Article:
Hi Gerald My trade is Agri, we see this quite often with guys and now more so with guys watchin the vids on "tube and thinking they can change "muffler bearings" and do there own repairs. its not owning the tools thats hard its the knollage to use them that's the problem L.O.L. It is one of those things that you may of been lucky with and one day you might not be i guess. Now you can't get an empty bag outta a dealers for less than $20 i dont chance it with part prices.
Regards Robert

[Log in to Reply]  [No Email]

10-11-2012 05:54:06

Report to Moderator
 Re: bush hog problem in reply to ASEguy, 10-11-2012 04:46:01  
yes interesting, ive done it both ways the reason to heat is to destroy the rust and corrosion making the nut difficult to remove also heat expands the nut slightly making it easier to remove, at out company shop we use heat and remove the nuts ect while hot, these nuts are on mining machinery and equipment ie dozers loaders excavators ect and due to the wear are usually destroyed when its time to replace cutting edges and tract components ect even when the track pad bolts look good they usually will not budge without heat and most of the time have to be cut off then replaced in full, bolt and nuts and thats not cheap, been doing that since the early '70's

[Log in to Reply]  [No Email]

10-09-2012 18:58:11

Report to Moderator
 Re: bush hog problem in reply to greygoat, 10-09-2012 14:20:26  
sounds like it's gonna be the chisel unless I can get that cotter pin to let go

[Log in to Reply]  [No Email]

10-09-2012 18:22:07

Report to Moderator
 Re: bush hog problem in reply to Busflyer, 10-09-2012 14:20:26  
chances are if the shaft is loose.. seal is gone and bearing needs help.

try a chissle and / or air hammer with chissle.. if the pipe wrench fails..

[Log in to Reply]  [No Email]

10-09-2012 14:27:48

Report to Moderator
 Re: bush hog problem in reply to Busflyer, 10-09-2012 14:20:26  
If ... In fact theres No Shoulders on the nut, I would Suggest using the "Ole Pipe Wrench if theres nothing to get a hold on... Maybe even a little heat..Larry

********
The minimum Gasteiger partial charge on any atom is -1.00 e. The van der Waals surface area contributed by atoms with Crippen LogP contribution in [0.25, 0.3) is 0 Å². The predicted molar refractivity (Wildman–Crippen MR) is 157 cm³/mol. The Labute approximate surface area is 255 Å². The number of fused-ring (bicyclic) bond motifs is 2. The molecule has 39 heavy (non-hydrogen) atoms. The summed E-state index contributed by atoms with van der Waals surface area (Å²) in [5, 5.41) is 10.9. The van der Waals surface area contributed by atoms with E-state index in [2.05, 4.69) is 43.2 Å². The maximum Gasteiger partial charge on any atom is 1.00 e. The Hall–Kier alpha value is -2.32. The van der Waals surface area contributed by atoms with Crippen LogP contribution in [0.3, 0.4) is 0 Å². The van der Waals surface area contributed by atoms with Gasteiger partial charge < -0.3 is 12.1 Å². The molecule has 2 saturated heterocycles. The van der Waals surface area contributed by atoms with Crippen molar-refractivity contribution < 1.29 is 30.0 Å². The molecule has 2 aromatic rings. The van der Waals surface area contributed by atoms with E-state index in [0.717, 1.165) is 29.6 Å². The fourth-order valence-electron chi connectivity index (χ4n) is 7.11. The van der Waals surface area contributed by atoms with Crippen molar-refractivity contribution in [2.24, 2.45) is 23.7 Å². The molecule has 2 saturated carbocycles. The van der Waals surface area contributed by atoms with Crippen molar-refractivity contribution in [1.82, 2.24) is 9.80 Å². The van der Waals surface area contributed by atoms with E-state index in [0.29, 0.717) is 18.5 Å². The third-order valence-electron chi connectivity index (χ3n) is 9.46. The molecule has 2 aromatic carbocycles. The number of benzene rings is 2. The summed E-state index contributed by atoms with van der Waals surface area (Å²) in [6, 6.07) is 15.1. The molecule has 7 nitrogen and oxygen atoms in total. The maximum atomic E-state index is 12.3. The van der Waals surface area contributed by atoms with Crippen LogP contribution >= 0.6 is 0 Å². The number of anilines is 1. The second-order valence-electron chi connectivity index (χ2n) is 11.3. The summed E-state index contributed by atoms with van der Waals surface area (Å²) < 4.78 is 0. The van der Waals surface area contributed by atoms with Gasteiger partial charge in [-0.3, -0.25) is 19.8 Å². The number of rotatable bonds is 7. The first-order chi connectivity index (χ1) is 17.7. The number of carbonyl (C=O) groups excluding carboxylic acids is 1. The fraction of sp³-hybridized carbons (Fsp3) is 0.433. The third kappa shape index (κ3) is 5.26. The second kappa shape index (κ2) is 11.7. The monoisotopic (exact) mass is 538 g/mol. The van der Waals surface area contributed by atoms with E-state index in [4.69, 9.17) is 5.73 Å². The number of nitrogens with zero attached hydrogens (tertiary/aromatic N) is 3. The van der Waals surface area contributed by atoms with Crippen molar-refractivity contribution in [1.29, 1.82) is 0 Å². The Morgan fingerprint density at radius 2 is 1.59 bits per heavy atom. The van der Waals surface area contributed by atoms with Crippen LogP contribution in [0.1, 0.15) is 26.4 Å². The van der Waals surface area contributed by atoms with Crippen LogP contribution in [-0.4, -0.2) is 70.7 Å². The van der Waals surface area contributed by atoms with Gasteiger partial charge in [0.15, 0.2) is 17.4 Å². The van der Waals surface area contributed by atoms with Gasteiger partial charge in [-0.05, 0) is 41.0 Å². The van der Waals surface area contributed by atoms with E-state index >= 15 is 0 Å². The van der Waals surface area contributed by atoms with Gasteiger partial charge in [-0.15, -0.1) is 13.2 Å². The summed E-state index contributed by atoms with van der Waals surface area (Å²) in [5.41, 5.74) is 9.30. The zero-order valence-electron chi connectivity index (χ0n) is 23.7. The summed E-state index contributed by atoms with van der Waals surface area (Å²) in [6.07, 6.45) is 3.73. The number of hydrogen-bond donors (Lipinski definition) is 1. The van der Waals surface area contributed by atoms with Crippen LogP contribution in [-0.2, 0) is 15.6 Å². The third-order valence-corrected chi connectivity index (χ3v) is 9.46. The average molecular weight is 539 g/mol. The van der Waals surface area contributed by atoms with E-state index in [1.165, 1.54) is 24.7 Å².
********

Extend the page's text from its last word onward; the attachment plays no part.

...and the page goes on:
[Log in to Reply]  [No Email]
[Options]  [Printer Friendly]  [Posting Help]  [Return to Forum]   [Log in to Reply]

Hop to:

Fast Shipping!  Most of our stocked parts ship within 24 hours (M-Th). Expedited shipping available, just call! Most prices for parts and manuals are below our competitors. Compare our super low shipping rates! We have the parts you need to repair your tractor. We are a company you can trust and have generous return policies. Shop Online Today or call our friendly sales staff toll free (800) 853-2651. [ About Us ]

Home  |  Forums

Copyright © 1997-2018 Yesterday's Tractor Co.

All Rights Reserved. Reproduction of any part of this website, including design and content, without written permission is strictly prohibited. Trade Marks and Trade Names contained and used in this Website are those of others, and are used in this Website in a descriptive sense to refer to the products of others. Use of this Web site constitutes acceptance of our User Agreement and Privacy Policy

TRADEMARK DISCLAIMER: Tradenames and Trademarks referred to within Yesterday's Tractor Co. products and within the Yesterday's Tractor Co. websites are the property of their respective trademark holders. None of these trademark holders are affiliated with Yesterday's Tractor Co., our products, or our website nor are we sponsored by them. John Deere and its logos are the registered trademarks of the John Deere Corporation. Agco, Agco Allis, White, Massey Ferguson and their logos are the registered trademarks of AGCO Corporation. Case, Case-IH, Farmall, International Harvester, New Holland and their logos are registered trademarks of CNH Global N.V.

Yesterday's Tractors - Antique Tractor Headquarters